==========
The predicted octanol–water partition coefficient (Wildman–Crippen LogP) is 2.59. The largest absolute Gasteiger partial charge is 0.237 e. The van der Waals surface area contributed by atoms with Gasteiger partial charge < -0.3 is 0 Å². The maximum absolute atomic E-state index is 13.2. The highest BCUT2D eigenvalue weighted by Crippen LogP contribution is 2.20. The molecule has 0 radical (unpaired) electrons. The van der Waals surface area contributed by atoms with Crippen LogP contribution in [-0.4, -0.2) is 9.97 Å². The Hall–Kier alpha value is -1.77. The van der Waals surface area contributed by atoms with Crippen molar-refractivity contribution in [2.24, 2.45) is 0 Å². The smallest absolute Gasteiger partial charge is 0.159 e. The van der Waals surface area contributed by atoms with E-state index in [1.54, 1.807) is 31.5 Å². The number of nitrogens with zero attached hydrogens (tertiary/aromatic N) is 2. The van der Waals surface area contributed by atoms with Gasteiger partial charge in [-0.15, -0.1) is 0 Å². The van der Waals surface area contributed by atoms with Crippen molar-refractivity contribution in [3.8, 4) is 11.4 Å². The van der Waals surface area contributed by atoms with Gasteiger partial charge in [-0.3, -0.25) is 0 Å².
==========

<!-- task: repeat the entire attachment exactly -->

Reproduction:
The predicted octanol–water partition coefficient (Wildman–Crippen LogP) is 2.59. The largest absolute Gasteiger partial charge is 0.237 e. The van der Waals surface area contributed by atoms with Gasteiger partial charge < -0.3 is 0 Å². The maximum absolute atomic E-state index is 13.2. The highest BCUT2D eigenvalue weighted by Crippen LogP contribution is 2.20. The molecule has 0 radical (unpaired) electrons. The van der Waals surface area contributed by atoms with Crippen LogP contribution in [-0.4, -0.2) is 9.97 Å². The Hall–Kier alpha value is -1.77. The van der Waals surface area contributed by atoms with Crippen molar-refractivity contribution in [2.24, 2.45) is 0 Å². The smallest absolute Gasteiger partial charge is 0.159 e. The van der Waals surface area contributed by atoms with E-state index in [1.54, 1.807) is 31.5 Å². The number of nitrogens with zero attached hydrogens (tertiary/aromatic N) is 2. The van der Waals surface area contributed by atoms with Gasteiger partial charge in [-0.15, -0.1) is 0 Å². The van der Waals surface area contributed by atoms with Crippen molar-refractivity contribution in [3.8, 4) is 11.4 Å². The van der Waals surface area contributed by atoms with Gasteiger partial charge in [-0.3, -0.25) is 0 Å².